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Calculation of the Residual Blood Volume after Acute, Non-Ongoing Hemorrhage Using Serial Hematocrit Measurements and the Volume of Isotonic Fluid Infused: Theoretical Hypothesis Generating Study.

Oh WS, Chon SB - J. Korean Med. Sci. (2016)

Bottom Line: Fluid resuscitation, hemostasis, and transfusion is essential in care of hemorrhagic shock.Vital signs, central venous or pulmonary artery pressures are inaccurate.In vivo validation and modification is needed before clinical application of this model.

View Article: PubMed Central - PubMed

Affiliation: Department of Internal Medicine, Kangwon National University School of Medicine, Chuncheon, Korea .

ABSTRACT
Fluid resuscitation, hemostasis, and transfusion is essential in care of hemorrhagic shock. Although estimation of the residual blood volume is crucial, the standard measuring methods are impractical or unsafe. Vital signs, central venous or pulmonary artery pressures are inaccurate. We hypothesized that the residual blood volume for acute, non-ongoing hemorrhage was calculable using serial hematocrit measurements and the volume of isotonic solution infused. Blood volume is the sum of volumes of red blood cells and plasma. For acute, non-ongoing hemorrhage, red blood cell volume would not change. A certain portion of the isotonic fluid would increase plasma volume. Mathematically, we suggest that the residual blood volume after acute, non-ongoing hemorrhage might be calculated as 0·25N/[(Hct1/Hct2)-1], where Hct1 and Hct2 are the initial and subsequent hematocrits, respectively, and N is the volume of isotonic solution infused. In vivo validation and modification is needed before clinical application of this model.

No MeSH data available.


Related in: MedlinePlus

The change in red blood cell volume (RBCV), plasma volume (PV), blood volume (BV), and hematocrit (Hct) according to time after acute, non-ongoing hemorrhage.
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Figure 1: The change in red blood cell volume (RBCV), plasma volume (PV), blood volume (BV), and hematocrit (Hct) according to time after acute, non-ongoing hemorrhage.

Mentions: When patients with hemorrhagic shock present to the emergency department (Stage 1: the time of initial contact with medical personnel), the standard management consists of obtaining blood samples including the initial Hct, rapid infusion of 30 mL/kg of isotonic solutions (usually normal saline) before possible transfusion, and immediate hemostasis as soon as possible. Usually, clinicians check subsequent Hct values (Stage 2: the time to check subsequent Hct), while loading the isotonic solution. Using the designation of subscript of 1 and 2, we can define the BV, PV, and Hct at each time point as described in Fig. 1.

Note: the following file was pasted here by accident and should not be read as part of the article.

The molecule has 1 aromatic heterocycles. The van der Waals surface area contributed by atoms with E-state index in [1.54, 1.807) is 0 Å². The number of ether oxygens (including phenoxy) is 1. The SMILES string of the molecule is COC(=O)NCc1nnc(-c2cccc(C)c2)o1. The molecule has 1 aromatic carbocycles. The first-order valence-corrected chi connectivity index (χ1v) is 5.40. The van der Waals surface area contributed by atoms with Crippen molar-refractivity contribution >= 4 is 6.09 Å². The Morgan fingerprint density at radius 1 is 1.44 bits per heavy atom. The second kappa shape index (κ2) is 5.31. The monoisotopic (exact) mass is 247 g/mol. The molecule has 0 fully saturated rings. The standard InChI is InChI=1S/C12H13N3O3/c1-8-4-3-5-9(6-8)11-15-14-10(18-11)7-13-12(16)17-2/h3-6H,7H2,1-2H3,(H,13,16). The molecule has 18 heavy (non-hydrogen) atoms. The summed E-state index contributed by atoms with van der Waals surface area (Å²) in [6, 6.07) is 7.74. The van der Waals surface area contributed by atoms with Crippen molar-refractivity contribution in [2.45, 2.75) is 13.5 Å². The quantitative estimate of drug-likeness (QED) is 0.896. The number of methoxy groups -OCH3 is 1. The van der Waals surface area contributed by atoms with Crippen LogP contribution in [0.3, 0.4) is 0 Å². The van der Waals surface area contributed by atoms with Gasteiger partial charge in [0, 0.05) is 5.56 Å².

Calculation of the Residual Blood Volume after Acute, Non-Ongoing Hemorrhage Using Serial Hematocrit Measurements and the Volume of Isotonic Fluid Infused: Theoretical Hypothesis Generating Study.

Oh WS, Chon SB - J. Korean Med. Sci. (2016)

The change in red blood cell volume (RBCV), plasma volume (PV), blood volume (BV), and hematocrit (Hct) according to time after acute, non-ongoing hemorrhage.
© Copyright Policy - open-access
Related In: Results  -  Collection

License
Show All Figures
getmorefigures.php?uid=PMC4835611&req=5

Figure 1: The change in red blood cell volume (RBCV), plasma volume (PV), blood volume (BV), and hematocrit (Hct) according to time after acute, non-ongoing hemorrhage.
Mentions: When patients with hemorrhagic shock present to the emergency department (Stage 1: the time of initial contact with medical personnel), the standard management consists of obtaining blood samples including the initial Hct, rapid infusion of 30 mL/kg of isotonic solutions (usually normal saline) before possible transfusion, and immediate hemostasis as soon as possible. Usually, clinicians check subsequent Hct values (Stage 2: the time to check subsequent Hct), while loading the isotonic solution. Using the designation of subscript of 1 and 2, we can define the BV, PV, and Hct at each time point as described in Fig. 1.

Bottom Line: Fluid resuscitation, hemostasis, and transfusion is essential in care of hemorrhagic shock.Vital signs, central venous or pulmonary artery pressures are inaccurate.In vivo validation and modification is needed before clinical application of this model.

View Article: PubMed Central - PubMed

Affiliation: Department of Internal Medicine, Kangwon National University School of Medicine, Chuncheon, Korea .

ABSTRACT
Fluid resuscitation, hemostasis, and transfusion is essential in care of hemorrhagic shock. Although estimation of the residual blood volume is crucial, the standard measuring methods are impractical or unsafe. Vital signs, central venous or pulmonary artery pressures are inaccurate. We hypothesized that the residual blood volume for acute, non-ongoing hemorrhage was calculable using serial hematocrit measurements and the volume of isotonic solution infused. Blood volume is the sum of volumes of red blood cells and plasma. For acute, non-ongoing hemorrhage, red blood cell volume would not change. A certain portion of the isotonic fluid would increase plasma volume. Mathematically, we suggest that the residual blood volume after acute, non-ongoing hemorrhage might be calculated as 0·25N/[(Hct1/Hct2)-1], where Hct1 and Hct2 are the initial and subsequent hematocrits, respectively, and N is the volume of isotonic solution infused. In vivo validation and modification is needed before clinical application of this model.

No MeSH data available.


Related in: MedlinePlus